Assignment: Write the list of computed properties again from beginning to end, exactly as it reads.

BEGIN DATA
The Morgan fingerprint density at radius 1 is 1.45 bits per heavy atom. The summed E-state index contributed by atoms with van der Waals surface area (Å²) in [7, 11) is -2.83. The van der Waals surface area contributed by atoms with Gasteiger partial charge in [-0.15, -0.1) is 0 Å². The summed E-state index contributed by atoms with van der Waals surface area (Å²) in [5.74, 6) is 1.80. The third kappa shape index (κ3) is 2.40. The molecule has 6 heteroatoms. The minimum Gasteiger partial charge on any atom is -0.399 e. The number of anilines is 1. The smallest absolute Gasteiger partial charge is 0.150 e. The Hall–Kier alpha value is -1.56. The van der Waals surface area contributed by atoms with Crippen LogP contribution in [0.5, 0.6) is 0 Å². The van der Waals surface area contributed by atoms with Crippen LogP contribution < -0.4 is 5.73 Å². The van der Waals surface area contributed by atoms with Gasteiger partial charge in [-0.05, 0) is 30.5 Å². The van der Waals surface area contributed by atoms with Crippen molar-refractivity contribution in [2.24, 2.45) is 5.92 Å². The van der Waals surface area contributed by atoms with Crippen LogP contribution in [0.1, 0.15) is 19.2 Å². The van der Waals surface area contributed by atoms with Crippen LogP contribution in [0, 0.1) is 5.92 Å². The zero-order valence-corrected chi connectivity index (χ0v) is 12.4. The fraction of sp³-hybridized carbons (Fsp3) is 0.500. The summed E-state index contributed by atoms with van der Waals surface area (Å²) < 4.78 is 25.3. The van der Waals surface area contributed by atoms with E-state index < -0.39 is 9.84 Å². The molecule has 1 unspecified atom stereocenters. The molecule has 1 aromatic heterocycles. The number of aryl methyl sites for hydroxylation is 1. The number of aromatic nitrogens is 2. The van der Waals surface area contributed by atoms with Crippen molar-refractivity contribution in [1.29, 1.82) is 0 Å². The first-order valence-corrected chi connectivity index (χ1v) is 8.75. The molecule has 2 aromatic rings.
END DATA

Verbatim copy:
The Morgan fingerprint density at radius 1 is 1.45 bits per heavy atom. The summed E-state index contributed by atoms with van der Waals surface area (Å²) in [7, 11) is -2.83. The van der Waals surface area contributed by atoms with Gasteiger partial charge in [-0.15, -0.1) is 0 Å². The summed E-state index contributed by atoms with van der Waals surface area (Å²) in [5.74, 6) is 1.80. The third kappa shape index (κ3) is 2.40. The molecule has 6 heteroatoms. The minimum Gasteiger partial charge on any atom is -0.399 e. The number of anilines is 1. The smallest absolute Gasteiger partial charge is 0.150 e. The Hall–Kier alpha value is -1.56. The van der Waals surface area contributed by atoms with Crippen LogP contribution in [0.5, 0.6) is 0 Å². The van der Waals surface area contributed by atoms with Crippen LogP contribution < -0.4 is 5.73 Å². The van der Waals surface area contributed by atoms with Gasteiger partial charge in [-0.05, 0) is 30.5 Å². The van der Waals surface area contributed by atoms with Crippen molar-refractivity contribution in [2.24, 2.45) is 5.92 Å². The van der Waals surface area contributed by atoms with Crippen LogP contribution in [0.1, 0.15) is 19.2 Å². The van der Waals surface area contributed by atoms with Crippen LogP contribution in [0, 0.1) is 5.92 Å². The zero-order valence-corrected chi connectivity index (χ0v) is 12.4. The fraction of sp³-hybridized carbons (Fsp3) is 0.500. The summed E-state index contributed by atoms with van der Waals surface area (Å²) < 4.78 is 25.3. The van der Waals surface area contributed by atoms with E-state index < -0.39 is 9.84 Å². The molecule has 1 unspecified atom stereocenters. The molecule has 1 aromatic heterocycles. The number of aryl methyl sites for hydroxylation is 1. The number of aromatic nitrogens is 2. The van der Waals surface area contributed by atoms with Crippen molar-refractivity contribution in [1.29, 1.82) is 0 Å². The first-order valence-corrected chi connectivity index (χ1v) is 8.75. The molecule has 2 aromatic rings.